Adversaries may use an existing, legitimate external Web service as a means for relaying commands to a compromised system.
These commands may also include pointers to command and control (C2) infrastructure. Adversaries may post content, known as a dead drop resolver, on Web services with embedded (and often obfuscated/encoded) domains or IP addresses. Once infected, victims will reach out to and be redirected by these resolvers.
Popular websites and social media acting as a mechanism for C2 may give a significant amount of cover due to the likelihood that hosts within a network are already communicating with them prior to a compromise. Using common services, such as those offered by Google or Twitter, makes it easier for adversaries to hide in expected noise. Web service providers commonly use SSL/TLS encryption, giving adversaries an added level of protection.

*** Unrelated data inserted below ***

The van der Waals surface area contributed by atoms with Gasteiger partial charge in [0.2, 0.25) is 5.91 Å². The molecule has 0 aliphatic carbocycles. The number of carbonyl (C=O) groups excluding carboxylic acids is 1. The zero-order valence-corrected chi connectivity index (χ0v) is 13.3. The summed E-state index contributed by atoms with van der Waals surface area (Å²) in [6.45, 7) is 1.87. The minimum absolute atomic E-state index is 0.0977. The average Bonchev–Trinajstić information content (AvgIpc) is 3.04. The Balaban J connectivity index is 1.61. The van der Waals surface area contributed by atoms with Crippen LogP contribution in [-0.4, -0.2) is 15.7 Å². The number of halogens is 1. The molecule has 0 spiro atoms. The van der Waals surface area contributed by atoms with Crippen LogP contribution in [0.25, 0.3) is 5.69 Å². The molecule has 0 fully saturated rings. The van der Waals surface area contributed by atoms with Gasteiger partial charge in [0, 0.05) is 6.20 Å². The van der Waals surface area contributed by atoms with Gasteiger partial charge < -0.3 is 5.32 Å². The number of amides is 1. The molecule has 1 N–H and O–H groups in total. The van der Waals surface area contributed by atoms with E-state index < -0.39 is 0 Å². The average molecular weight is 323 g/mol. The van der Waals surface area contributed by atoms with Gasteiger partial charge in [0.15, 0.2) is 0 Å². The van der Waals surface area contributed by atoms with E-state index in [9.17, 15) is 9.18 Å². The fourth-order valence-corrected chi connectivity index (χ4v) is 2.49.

Use of Web services may also protect back-end C2 infrastructure from discovery through malware binary analysis while also enabling operational resiliency (since this infrastructure may be dynamically changed).
ANDROIDOS_ANSERVER.A uses encrypted content within a blog site for part of its command and control. Specifically, the encrypted content contains URLs for other servers to be used for other aspects of command and control.
|S0539||Red Alert 2.0|
|S0318||XLoader for Android|
This type of attack technique cannot be easily mitigated with preventive controls since it is based on the abuse of system features.
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- Hiroaki, H., Wu, L., Wu, L.. (2019, April 2). XLoader Disguises as Android Apps, Has FakeSpy Links. Retrieved July 20, 2020.